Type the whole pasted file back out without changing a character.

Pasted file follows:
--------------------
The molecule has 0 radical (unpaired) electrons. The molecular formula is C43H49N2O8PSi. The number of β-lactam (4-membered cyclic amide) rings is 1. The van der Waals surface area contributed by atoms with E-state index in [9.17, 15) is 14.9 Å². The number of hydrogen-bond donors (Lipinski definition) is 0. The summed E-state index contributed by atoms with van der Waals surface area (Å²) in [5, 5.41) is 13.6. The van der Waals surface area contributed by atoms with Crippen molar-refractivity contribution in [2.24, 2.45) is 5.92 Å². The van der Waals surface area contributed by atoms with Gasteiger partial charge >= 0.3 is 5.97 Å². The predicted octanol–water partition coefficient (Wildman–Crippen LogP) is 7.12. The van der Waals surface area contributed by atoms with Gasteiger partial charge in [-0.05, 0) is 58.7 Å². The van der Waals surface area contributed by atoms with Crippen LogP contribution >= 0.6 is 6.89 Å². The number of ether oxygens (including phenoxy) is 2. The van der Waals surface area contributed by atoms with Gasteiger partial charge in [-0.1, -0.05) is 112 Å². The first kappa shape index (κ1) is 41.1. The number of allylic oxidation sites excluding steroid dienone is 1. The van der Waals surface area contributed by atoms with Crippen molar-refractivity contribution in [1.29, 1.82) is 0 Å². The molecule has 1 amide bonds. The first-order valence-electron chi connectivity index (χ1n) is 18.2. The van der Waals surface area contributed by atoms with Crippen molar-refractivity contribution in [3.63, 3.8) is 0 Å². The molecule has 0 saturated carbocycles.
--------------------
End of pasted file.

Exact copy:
The molecule has 0 radical (unpaired) electrons. The molecular formula is C43H49N2O8PSi. The number of β-lactam (4-membered cyclic amide) rings is 1. The van der Waals surface area contributed by atoms with E-state index in [9.17, 15) is 14.9 Å². The number of hydrogen-bond donors (Lipinski definition) is 0. The summed E-state index contributed by atoms with van der Waals surface area (Å²) in [5, 5.41) is 13.6. The van der Waals surface area contributed by atoms with Crippen molar-refractivity contribution in [2.24, 2.45) is 5.92 Å². The van der Waals surface area contributed by atoms with Gasteiger partial charge >= 0.3 is 5.97 Å². The predicted octanol–water partition coefficient (Wildman–Crippen LogP) is 7.12. The van der Waals surface area contributed by atoms with Gasteiger partial charge in [-0.05, 0) is 58.7 Å². The van der Waals surface area contributed by atoms with Crippen LogP contribution >= 0.6 is 6.89 Å². The number of ether oxygens (including phenoxy) is 2. The van der Waals surface area contributed by atoms with Gasteiger partial charge in [-0.1, -0.05) is 112 Å². The first kappa shape index (κ1) is 41.1. The number of allylic oxidation sites excluding steroid dienone is 1. The van der Waals surface area contributed by atoms with Crippen molar-refractivity contribution in [1.29, 1.82) is 0 Å². The molecule has 1 amide bonds. The first-order valence-electron chi connectivity index (χ1n) is 18.2. The van der Waals surface area contributed by atoms with Crippen molar-refractivity contribution in [3.63, 3.8) is 0 Å². The molecule has 0 saturated carbocycles.